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Subject: RE: UKNM: Design, Design, Design
From: Robin Edwards
Date: Tue, 19 Dec 2000 13:00:57 GMT

<Melanie Beech wrote:>

> I disagree. From an e-commerce perspective, we also want for the customer
> to find information about products and services quickly and easily. IMHO,
> successful web marketing relies on an intelligent mix of the two: yes, we
> want our site and our brand to be distinct in appearance from other sites
> but, if we are to sell our products and services, we have to facilitate
> access to information that will favourably influence the buyer's
> purchasing
> decision. Ease of use and clarity of navigation are therefore
> essential if
> we don't want our buyers to go elsewhere.
> Clearly, design has other applications according to the overall objectives
> of the site, its market and its products/services, and there are
> some sites
> where a certain obscurity in the design is a plus for its target audience,
> but the majority of e-commerce sites rely on clear information
> architecture
> and painless user experience to sell products and encourage
> repeat business.

Are we all agreeing on the same thing here? That is, both usability and high
quality design go hand in hand for an e-commerce site? Similarly that if you
go to the extremes on either end whilst compromising the other you will end
up with a site that doesn't perform? Seems like it to me.

There is a certain amount of work that needs to be done in order to get
someone to make a purchase from a web site, part of this is the ease of use,
part of it is the product offering and part of it is the trust that the
supplier is going to get the stuff to them. For some businesses the trust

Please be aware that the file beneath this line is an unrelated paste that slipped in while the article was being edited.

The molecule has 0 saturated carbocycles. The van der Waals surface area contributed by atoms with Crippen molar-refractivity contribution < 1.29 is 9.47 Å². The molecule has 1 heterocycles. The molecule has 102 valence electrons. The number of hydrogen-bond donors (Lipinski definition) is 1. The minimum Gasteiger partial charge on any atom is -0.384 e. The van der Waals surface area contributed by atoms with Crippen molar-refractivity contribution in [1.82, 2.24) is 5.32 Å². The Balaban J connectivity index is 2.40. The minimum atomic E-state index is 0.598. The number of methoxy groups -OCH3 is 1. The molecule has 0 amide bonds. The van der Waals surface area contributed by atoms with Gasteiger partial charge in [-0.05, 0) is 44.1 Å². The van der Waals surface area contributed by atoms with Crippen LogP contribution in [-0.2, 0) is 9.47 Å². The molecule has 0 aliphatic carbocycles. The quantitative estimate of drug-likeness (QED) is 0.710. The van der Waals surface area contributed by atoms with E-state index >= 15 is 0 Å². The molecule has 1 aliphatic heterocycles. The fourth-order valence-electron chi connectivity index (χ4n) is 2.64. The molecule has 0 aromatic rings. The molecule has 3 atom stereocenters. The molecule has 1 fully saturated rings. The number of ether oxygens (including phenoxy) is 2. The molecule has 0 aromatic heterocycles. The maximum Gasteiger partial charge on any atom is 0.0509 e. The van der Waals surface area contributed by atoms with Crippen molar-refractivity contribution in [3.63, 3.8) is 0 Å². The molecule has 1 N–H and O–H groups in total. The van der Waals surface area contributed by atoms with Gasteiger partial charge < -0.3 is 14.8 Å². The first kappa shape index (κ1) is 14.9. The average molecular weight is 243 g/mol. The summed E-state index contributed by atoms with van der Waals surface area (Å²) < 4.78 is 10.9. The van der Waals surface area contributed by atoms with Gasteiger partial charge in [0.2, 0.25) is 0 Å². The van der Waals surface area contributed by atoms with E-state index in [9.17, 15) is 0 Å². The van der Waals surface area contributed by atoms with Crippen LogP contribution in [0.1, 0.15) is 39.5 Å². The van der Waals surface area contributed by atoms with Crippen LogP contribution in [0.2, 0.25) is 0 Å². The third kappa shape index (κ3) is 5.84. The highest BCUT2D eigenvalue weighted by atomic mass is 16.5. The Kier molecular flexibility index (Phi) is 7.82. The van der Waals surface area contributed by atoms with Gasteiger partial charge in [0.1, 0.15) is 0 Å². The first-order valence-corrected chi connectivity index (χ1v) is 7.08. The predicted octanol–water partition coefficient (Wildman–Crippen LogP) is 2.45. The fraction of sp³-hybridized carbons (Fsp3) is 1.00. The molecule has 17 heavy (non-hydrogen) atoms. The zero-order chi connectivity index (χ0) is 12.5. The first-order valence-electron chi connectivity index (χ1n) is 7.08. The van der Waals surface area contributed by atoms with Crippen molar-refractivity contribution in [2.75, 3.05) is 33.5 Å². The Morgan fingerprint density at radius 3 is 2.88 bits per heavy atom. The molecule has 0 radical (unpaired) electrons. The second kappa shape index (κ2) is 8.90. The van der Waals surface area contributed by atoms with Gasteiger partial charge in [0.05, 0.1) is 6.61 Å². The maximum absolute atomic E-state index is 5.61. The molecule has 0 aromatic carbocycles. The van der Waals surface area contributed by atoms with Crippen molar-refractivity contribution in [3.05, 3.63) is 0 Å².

part has been established over many years of offline trading, so having a
dog-ugly and unprofessional looking web site will not be enough to put off
the potential customer, although it is likely to have a detrimental effect.
For more recent businesses establishing the trust is going to require a lot
more effort. Furthermore if the recent business cannot afford to run the
kind of offline promotional activity to establish their trustworthiness then
the web site is going to have to do that for them.

So, in my view (Jakob who?) and hopefully this won't be news to too many

* Make your sites incredibly easy to use, and follow the guidelines set down
by others if you think they make sense (and some of the stuff Jakob says may
be obvious to some people, but not to others)

* Make them look beautiful and establish/reassert the trust of the potential

* Make the product offering compelling

* Ensure the client offers exemplary customer service and fulfilment

Of course, if the client throws a spanner in the works, as was suggested in
the case of a recently failed sports fashion e-tailer, then you are screwed,
but at least hold your head up high and get the buggers to be accountable
for their decisions.

> Not so: if Jakob were to apply his musings to novels, for
> example, we would
> end up with plain covers and a linear text in between. Such minor
> considerations as style, plot elements like flashbacks, stream of
> consciousness, dialogue etc and more daring literary constructs would be
> banished as distracting from the main thread of the story, and so on.

Although every other word would be a hyperlink to a different book...


Robin Edwards
T: +44 1543 252370 F: +44 1543 420761
E: robinatclockworx [dot] co [dot] uk W: http://www.clockworx.com/ W2:

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  RE: UKNM: Design, Design, Design, Melanie BEECH

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